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Lee Dorman, the bassist for psychedelic rock band Iron Butterfly, has died at age 70.

Orange County sheriff's spokeswoman Gail Krause says Dorman was found dead in a vehicle Friday morning. A coroner's investigation is under way, but foul play is not suspected.

Krause said Dorman may have been on his way to a doctor's appointment when he died.
Iron Butterfly was formed and rose to prominence in the late 1960s. Its second album, "In-A-Gadda-Da-Vida," sold more than 30 million copies, according to the band's website. The title track's distinctive notes have been featured in numerous films and TV shows including "The Simpsons," "That `70s Show" and in the series finale of "Rescue Me."

Douglas Lee Dorman was born in September 1942 and had been living in Laguna Niguel, a coastal city in Southern California, when he died.

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  • jaymjaym Posts: 88 Greenhorn
  • cadmancadman Home of the Gators Posts: 23,172 AG
    One of my favorite songs

    Mini Mart Magnate

  • frankfrank Posts: 12,231 AG
    a guy at our temple met one of the band at a party and tells us the song came about when the were trying to write lyrics to a song about the garden of eden after they had each started into their own bottle of jack daniels
    No political signature
  • cadmancadman Home of the Gators Posts: 23,172 AG
    Doug Ingle wrote the original 1:30 song that turned into Iron Butterfly. He had been drinking about a gallon of cheap wine and when they asked him to sing it, it came out In-A-Gadda-Da-Vida instead of in the Garden of Eden. The drummer actually wrote down the phonetic spelling of what he said and that became the 17 minute ballad. It was supposed to be a short song originally. I think it was only around 5 minutes the very first time they played it in public but grew into the first double platinum record ever.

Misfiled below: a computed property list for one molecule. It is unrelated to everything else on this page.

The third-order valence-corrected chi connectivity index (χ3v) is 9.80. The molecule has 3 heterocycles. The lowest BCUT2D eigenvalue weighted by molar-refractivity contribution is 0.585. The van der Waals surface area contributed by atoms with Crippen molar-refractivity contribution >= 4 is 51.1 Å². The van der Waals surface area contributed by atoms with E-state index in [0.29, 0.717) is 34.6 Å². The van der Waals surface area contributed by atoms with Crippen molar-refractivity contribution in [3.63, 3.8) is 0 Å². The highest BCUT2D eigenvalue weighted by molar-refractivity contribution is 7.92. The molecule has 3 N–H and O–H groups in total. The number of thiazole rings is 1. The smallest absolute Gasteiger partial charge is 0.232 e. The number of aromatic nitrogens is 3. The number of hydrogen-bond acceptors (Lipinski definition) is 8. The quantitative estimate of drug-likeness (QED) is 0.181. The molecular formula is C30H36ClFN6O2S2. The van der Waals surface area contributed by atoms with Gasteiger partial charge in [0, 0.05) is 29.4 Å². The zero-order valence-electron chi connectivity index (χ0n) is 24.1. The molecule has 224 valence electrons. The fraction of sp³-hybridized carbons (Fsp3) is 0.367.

That was the story from Rolling Stone or some other magazine back in the day.

    Mini Mart Magnate

  • nuevowavonuevowavo Posts: 6,034 Admin
    I lost my virginity to that song, in Elmira, NY.
    We were at her parents' house (they were away) and it was the only album she owned.
    We put it on the turntable and raised the changer so it would repeat.
    And it did - for the whole day.

    Couldn't listen to that song again until I heard Iron Butterfly do it live at the Dewey Weber Long Board Classic party, at the Armory in Manhattan Beach, CA, in 1981.

    Haven't heard it since.

    Federales, bring my baby back to me!

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